In the wee hours of the morning on Christmas Day, 2009, the Nationals and Matt Capps came to an agreement on a one-year contract. A team looking for a quick fix to shore up the wretched back of its bullpen signed a closer who had been non-tendered. The events that followed made the transaction, in a roundabout way, one of the most meaningful since baseball returned to Washington.
At the 2010 trade deadline, the Nationals shipped Capps, their only all-star that season, to the Minnesota Twins for a Class AAA catcher from Venezuela named Wilson Ramos. They called up him up at the end of 2010. They gave him the catcher’s position this year. He had one of the best rookie seasons ever for a catcher, and he has given the Nationals a stalwart piece of their roster for the better part of the decade, if not more.
Under the radar, Ramos has become one of the best things that’s ever happened to the Nationals. It sounds overstated, but they have turned a relatively nominal closer into their catcher for the foreseeable future. He is having a tremendous finish to his rookie season – after hitting a home run Sunday, he’s hitting .331 with a .382 on-base percentage and .543 slugging percentage since July 29. Overall, Ramos is hitting .269/.335/.449. His .786 OPS ranks seventh among major league catchers. And pitchers love throwing to him. And he’s 24.
This winter at the general managers meetings, Twins GM Bill Smith talked about the catcher he had traded. “He’s got incredible raw power,” Smith said. “He can catch. He’s got a very strong arm. He’s just going to have to grow and mature and hit. He’s got all the tools. He just has to grow and advance.”
Ramos has advanced, and rapidly. The offensive season he’s had, which also includes 15 home runs, is not something rookie catchers accomplish. Entering Sunday, Ramos had punched up a 113 OPS+. As Aaron Gleeman pointed out at Hardball Talk, the only
rookie 23-year-old catchers to post an OPS+ above 100 with more than 400 plate appearances over the past 25 years are Joe Mauer, Buster Posey, Craig Biggio and Jason Kendall.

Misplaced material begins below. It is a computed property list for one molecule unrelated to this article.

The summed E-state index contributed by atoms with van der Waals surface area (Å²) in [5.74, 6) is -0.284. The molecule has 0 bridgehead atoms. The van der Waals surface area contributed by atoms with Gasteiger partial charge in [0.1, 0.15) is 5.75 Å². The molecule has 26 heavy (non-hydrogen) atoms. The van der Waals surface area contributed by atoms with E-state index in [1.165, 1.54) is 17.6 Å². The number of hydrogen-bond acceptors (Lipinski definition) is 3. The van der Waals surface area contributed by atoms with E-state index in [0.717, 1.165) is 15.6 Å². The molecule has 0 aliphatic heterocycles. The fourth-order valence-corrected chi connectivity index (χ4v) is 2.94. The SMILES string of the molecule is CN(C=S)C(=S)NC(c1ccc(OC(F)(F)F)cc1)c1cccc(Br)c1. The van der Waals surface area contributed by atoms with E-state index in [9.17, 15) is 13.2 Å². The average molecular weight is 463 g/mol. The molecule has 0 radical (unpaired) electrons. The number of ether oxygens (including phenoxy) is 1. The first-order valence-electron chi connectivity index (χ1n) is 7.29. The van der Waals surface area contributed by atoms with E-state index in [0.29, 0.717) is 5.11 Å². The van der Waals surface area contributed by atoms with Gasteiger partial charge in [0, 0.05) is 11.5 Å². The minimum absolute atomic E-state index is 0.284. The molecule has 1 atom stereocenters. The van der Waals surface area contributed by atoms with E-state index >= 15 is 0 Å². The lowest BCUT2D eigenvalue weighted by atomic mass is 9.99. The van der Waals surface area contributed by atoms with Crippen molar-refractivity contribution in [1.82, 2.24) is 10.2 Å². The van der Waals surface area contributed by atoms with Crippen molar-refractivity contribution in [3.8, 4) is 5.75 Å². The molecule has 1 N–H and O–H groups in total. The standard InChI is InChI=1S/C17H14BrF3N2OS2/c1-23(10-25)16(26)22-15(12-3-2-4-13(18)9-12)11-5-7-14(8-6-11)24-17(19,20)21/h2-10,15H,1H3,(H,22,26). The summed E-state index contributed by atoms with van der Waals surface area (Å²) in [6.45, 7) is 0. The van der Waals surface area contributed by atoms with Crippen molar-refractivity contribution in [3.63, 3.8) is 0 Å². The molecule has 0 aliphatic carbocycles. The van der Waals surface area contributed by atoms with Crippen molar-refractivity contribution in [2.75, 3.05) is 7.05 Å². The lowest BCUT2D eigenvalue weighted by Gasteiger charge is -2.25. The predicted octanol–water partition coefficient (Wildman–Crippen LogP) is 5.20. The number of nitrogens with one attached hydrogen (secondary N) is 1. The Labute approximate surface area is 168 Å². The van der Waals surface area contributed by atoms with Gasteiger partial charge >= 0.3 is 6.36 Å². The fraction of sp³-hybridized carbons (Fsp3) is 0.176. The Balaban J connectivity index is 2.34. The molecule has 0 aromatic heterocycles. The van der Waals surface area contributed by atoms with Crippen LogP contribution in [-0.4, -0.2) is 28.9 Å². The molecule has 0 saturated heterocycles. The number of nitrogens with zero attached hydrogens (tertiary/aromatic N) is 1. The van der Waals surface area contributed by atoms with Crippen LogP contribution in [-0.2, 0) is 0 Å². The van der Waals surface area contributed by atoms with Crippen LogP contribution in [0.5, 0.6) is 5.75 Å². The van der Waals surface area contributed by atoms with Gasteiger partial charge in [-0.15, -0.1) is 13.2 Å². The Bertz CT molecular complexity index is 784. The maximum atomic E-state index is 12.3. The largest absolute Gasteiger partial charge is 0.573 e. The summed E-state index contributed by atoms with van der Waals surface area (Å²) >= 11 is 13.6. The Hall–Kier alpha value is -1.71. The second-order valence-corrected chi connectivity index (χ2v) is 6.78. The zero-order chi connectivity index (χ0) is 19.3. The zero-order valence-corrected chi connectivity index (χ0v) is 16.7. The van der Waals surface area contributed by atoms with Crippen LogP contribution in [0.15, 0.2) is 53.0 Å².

This is a rare season we’re watching. More proof: Ramos’s performance has been worth 3.1 wins above replacement. Among rookie catchers since 1950, that ranks 20th. With his strength and natural catching ability, Ramos could some season hit 25 home runs and rank among the league’s best defensive catchers.
Ramos has done the brunt of his damage this year starting in late July. He cited an increased focus on his offense after he spent the early portion of the year adapting to catching every day in the major leagues.
“I concentrate more, get a good pitch to hit,” Ramos said. “I was concentrating a little bit more on my offense because I know all year I’m working on defense, especially with the pitchers, the young guys. So I was concentrating on working on my defense. I get to a pretty good point with my swing.
“I say a couple days ago, it’s very important how you finish. It’s more important how you finish than how you started. The middle of the season, I was not hitting pretty good, but I was concentrating on finishing my season very hard. So that’s what I’m doing right now.”
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